Probably every new parent can identify with the feelings Brian Castner expressed in the Daily Beast this weekend: "a father’s concern for his children’s safety—a panic over the helplessness of a baby so small it could stop breathing at any moment."
Castner, however, feels that panic more intensely than most of us, having served as a bomb technician in Iraq and seen (as he says) many disturbing things. He wrote a memoir of that service and of his homecoming after, in which he described how he dealt with his fears: "sitting outside my newborn son’s room all night with a gun so that no one will harm him, and practicing reloading my pistol one handed so I could defend my children while driving them to school."
One can honor Castner's service - and feel compassion for the bad memories he carries with him - while also thinking: "Friend, you are behaving not only irrationally, but dangerously. In your aspiration to protect your son, you are exposing him to vastly greater risks."
Castner quotes an exchange he had with Terry Gross on NPR's Fresh Air:
Gross: I want to describe something you write that I found very disturbing. . . You describe wanting to strap a pistol to the center console of the minivan. And I thought that’s just, that’s scary. I mean you have kids, who’d be driving in that family minivan.
Me: Well, I can understand how you would call it scary because my children were there. [But] that's why I wanted it because I needed to protect them. . . . I had seen so many dismembered children in Iraq that I, as a father, I really felt the need to protect them from something and this was how I knew to do it.
In the US, however, the greatest risk to children comes not from roadside IEDs, but from carelessly handled handguns belonging to the loving adults in their lives. About 600 children per year die in gun accidents, and many more suffer wounds and shock in non-lethal accidents like this one that occurred in Idaho last week:
Officials in Canyon County say a 3-year-old accidentally shot a baby in the face with a loaded handgun found in a car.
County public information officer Joe Decker says the 3-year-old and a 10-month-old were left unattended in a vehicle at the family's home Monday afternoon when the older child found a gun and unintentionally fired it, hitting the baby in the cheek.
Human beings are notoriously poor estimators of risk. We are phobic about flying, but not about driving - although driving is vastly more dangerous. We buy shares when the market has crested, and sell when the market has hit bottom. And we hope to protect our children by laying a loaded gun in a bedside table - where it is hugely more likely to cause a tragic accident than ever to stop an intruder.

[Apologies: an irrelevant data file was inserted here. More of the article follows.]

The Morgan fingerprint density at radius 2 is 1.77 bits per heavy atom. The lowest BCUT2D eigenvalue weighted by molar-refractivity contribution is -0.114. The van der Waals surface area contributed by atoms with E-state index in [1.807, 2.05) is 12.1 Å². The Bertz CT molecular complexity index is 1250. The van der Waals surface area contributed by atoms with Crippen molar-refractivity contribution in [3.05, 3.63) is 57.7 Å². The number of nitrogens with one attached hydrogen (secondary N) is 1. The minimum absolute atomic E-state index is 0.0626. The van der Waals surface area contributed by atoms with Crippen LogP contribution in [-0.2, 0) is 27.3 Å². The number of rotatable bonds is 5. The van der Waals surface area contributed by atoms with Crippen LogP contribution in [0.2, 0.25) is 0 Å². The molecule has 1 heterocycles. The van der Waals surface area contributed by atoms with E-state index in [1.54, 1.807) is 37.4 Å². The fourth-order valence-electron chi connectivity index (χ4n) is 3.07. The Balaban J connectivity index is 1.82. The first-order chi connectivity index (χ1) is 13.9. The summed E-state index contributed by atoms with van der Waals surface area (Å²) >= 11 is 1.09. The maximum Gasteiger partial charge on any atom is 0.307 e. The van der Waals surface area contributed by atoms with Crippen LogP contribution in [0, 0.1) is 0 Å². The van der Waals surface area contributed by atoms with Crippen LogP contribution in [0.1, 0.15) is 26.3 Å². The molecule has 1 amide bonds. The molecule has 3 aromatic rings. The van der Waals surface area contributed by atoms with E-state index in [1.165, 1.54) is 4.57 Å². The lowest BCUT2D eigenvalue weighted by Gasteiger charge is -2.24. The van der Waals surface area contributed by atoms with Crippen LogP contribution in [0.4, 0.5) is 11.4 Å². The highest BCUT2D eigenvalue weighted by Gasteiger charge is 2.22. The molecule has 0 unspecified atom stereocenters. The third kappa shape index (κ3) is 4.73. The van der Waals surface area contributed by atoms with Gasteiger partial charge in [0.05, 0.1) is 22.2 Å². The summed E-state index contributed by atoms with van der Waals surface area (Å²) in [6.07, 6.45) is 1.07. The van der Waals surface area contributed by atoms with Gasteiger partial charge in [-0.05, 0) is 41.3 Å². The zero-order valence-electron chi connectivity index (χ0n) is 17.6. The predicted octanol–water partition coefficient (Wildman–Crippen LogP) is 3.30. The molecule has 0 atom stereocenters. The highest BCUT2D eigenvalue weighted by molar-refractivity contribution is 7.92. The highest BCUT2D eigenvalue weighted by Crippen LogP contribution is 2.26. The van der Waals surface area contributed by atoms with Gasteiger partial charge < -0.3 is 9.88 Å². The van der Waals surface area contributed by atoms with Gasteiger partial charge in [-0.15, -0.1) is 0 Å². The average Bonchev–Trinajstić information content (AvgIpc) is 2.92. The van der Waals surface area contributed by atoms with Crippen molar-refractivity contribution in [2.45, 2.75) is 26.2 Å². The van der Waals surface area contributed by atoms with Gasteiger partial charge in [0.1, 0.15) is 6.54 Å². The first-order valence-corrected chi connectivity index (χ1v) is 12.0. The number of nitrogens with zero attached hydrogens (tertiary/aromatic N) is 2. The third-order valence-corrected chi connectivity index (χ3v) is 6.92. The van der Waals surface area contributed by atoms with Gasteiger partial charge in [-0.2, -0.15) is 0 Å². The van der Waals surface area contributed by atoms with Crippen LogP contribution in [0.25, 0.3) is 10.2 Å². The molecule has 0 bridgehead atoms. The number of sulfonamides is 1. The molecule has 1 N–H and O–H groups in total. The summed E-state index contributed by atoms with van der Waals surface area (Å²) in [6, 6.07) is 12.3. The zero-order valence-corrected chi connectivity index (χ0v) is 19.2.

Castner acknowledges that, in the end, he reasoned his way to the right answer: no gun in the minivan. Yet it's plain that he thinks a little worse of himself for allowing his judgment to overmaster his unreasoning dread. He introduces to a concept from the concealed-carry world that divides Americans into three classes: "wolves" (criminals and other predators); "sheep" (those who don't keep guns in the home); and heroic "sheepdogs": those who, by carrying guns, protect all the rest of us. Well, thanks. But you know, there are a lot of happy little Pomeranians out there who may believe themselves sheepdogs, but who would prove worse than useless in any serious trouble. What procedures should we put in place to train and identify these noble protectors of us weak sheep? Answer: zero. "Sheepdogs by definition choose themselves."
Ah. But the trouble is that for every valiant grandmother who protects home and hearth with her trusty shotgun, there is at least one trigger-happy George Zimmerman cruising the streets looking for a fight. For every properly trained veteran diligently securing his weapon, there seem to be dozens of people who are leaving loaded firearms out for children to find and fire.
If there's one key concept that inspires the champions of the gun status quo, it is this claim that gun owners can be neatly divided into two classes: bad and good. The good owners are not only well-intentioned, but are also presumed to be competent, responsible, sober.
But in the real world, human beings spread themselves along much longer gradients of behavior. Some are well-intentioned but careless. Some are admirably well-tempered, except when they have had too much to drink. Some would never hurt anybody except their ex-girlfriend. Some are skittish and trigger-happy. Some are just plain bad shots, who would with 7 bullets hit every person at the crime scene except the criminal. And all of them, in Castner's telling, are entitled to nominate themselves as protectors of society.
Of course, the vast majority of people who carry legal weapons will never draw them in a situation of danger. If their guns are ever used, it is because they have been stolen by a burglar who targeted their home precisely in order to get hold of their guns - or in the suicide of a depressed relative - or in some stupid dispute that they themselves start because emboldened by a gun - or in some heart-rending accident.
It is only after the fact, and tragically often, that we discover that the greatest threat to our family came from our own poorly conceived yearning to protect them.